"By grace are you saved, through faith; and that not of yourselves; it is the gift of God: not of works, lest any man should boast."--EPH. ii: 8.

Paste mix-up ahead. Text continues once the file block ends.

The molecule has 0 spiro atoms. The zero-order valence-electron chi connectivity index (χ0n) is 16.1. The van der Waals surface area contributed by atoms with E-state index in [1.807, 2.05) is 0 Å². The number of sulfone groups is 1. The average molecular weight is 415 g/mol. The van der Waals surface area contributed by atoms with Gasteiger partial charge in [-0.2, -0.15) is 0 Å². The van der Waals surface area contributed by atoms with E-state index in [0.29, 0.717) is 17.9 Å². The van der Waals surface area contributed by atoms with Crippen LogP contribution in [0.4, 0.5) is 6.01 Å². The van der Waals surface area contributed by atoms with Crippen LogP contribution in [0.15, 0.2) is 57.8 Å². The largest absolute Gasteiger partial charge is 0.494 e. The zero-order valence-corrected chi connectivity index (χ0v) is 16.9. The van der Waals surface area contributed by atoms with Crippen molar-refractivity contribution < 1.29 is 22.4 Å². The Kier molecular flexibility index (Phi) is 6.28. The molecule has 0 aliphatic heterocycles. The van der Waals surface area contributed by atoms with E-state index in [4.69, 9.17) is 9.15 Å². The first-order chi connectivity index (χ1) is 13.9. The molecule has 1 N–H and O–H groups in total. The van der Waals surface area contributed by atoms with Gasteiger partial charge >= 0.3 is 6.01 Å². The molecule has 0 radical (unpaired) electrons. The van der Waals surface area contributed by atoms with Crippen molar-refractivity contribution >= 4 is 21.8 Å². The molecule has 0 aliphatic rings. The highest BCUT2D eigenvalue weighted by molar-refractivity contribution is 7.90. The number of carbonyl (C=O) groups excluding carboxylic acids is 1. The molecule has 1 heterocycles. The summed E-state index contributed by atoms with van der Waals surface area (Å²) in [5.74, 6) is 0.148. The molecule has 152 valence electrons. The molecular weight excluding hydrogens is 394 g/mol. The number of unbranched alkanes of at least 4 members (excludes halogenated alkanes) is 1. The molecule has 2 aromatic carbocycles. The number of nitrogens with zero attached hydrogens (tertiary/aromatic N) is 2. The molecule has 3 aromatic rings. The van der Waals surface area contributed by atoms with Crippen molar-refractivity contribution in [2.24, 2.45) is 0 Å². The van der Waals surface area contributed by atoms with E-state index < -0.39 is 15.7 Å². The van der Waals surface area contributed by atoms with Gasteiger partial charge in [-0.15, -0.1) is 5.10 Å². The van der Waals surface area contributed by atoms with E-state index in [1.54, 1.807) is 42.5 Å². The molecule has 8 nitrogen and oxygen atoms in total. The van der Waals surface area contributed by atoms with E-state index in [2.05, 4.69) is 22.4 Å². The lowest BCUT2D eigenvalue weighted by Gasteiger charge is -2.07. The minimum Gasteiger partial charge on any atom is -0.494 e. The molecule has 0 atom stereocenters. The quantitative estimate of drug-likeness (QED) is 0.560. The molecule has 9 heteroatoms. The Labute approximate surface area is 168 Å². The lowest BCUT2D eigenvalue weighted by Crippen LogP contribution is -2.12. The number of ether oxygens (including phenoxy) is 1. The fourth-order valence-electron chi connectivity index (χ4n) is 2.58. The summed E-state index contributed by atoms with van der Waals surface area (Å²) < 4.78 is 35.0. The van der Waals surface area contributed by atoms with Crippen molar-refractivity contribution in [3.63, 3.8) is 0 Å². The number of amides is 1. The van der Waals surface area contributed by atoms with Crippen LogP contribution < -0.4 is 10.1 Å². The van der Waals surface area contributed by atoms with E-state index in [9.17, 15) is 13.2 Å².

THIS text is selected, because it contains the clear statement concerning our salvation, that it is by grace and through faith. The theme for this discourse will be the different things to which salvation is ascribed in the New Testament, or the different things by which we are said to be saved, or justified. We are said to be saved, or justified, by faith, by grace, by his blood, by his life, by the Spirit, by works, by baptism, and, in one instance, the apostle exhorted his audience, saying, "Save yourselves from this untoward generation." The leading purpose of this discourse will be to explain, illustrate, and show in what sense all these expressions are used; that they are perfectly consistent; with each other, and with all the other Scriptures, and, at the same time, each one strictly true in itself. The intelligent Christian not only believes every one of them, but, in his religious meditations and conversations, has use for every one of these expressions. The well-instructed Christian man does not select a few verses, claim them as his, and build a religious system on them, but learns how to receive the entire Scriptures as one consistent and harmonious whole. He does not give out one class of scriptures to the Calvinist, another class to the Arminian, an other to the Unitarian, and another to the Trinitarian, but receives the whole as from God, and for him.